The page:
Chinese officials propose a property tax to fight potential bubble
Villages throughout China are vanishing, thanks to a rise in land grabs on the part of city governments. It's being fueled by an eagerness to boost local economic growth (GDP) through urban development.
TEXT OF STORY
STEVE CHIOTAKIS: Here in the U.S., the debate about economic growth usually centers on cutting taxes. But over in China, there's a move to raise taxes. Because economic growth, officials say, is a little too hot. One of China's biggest cities will be the country's first to collect residential property taxes.
Marketplace's China Bureau Chief Rob Schmitz has more.
ROB SCHMITZ: Yep, you heard right. Chinese homeowners don't have to pay annual property taxes. And it's been great for the real estate business. A little too great.
PATRICK CHOVANEC: You hear stories of people buying two, three, maybe even 20 apartments that are empty.
Patrick Chovanec teaches business at Tsinghua University in Beijing. He says that in the U.S., you might think twice about buying, say, a dozen high-rise condos. Property taxes might be rough. Not so in China. And that's produced a buying frenzy that's pushed prices through the pointy high-rise roofs in China's big cities, making the government worry there's a bubble.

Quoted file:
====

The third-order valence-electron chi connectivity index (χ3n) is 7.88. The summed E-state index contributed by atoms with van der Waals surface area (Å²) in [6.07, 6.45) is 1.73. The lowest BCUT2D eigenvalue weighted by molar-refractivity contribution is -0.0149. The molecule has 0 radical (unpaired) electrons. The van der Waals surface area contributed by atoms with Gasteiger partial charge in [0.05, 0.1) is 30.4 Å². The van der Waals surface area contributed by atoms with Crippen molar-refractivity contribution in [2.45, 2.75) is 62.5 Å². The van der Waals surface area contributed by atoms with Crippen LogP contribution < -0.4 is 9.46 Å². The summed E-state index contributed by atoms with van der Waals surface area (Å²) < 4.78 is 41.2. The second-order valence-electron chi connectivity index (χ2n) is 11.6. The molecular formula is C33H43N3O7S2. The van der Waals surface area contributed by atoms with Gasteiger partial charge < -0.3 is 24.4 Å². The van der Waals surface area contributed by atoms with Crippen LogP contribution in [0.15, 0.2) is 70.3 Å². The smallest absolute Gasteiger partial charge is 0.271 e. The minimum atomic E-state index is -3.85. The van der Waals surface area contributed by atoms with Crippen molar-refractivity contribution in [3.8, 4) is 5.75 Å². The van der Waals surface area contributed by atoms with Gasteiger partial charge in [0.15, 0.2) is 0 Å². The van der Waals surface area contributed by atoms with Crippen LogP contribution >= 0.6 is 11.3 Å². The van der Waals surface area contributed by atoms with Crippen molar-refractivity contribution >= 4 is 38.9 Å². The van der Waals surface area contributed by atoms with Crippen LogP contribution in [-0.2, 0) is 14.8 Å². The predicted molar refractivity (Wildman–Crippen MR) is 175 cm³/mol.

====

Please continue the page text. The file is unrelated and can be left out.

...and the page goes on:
In March, the city of Chongqing will start taxing high-end residential property. Shanghai's rumored to follow suit later this year. Chovanec says the taxes may be more effective in becoming an alternative source of revenue for local governments, which have never had the right to collect them. But local officials in Chongqing shouldn't hold their breath. Unconfirmed reports say the new tax rate there will be around one percent.
In Shanghai, I'm Rob Schmitz, for Marketplace.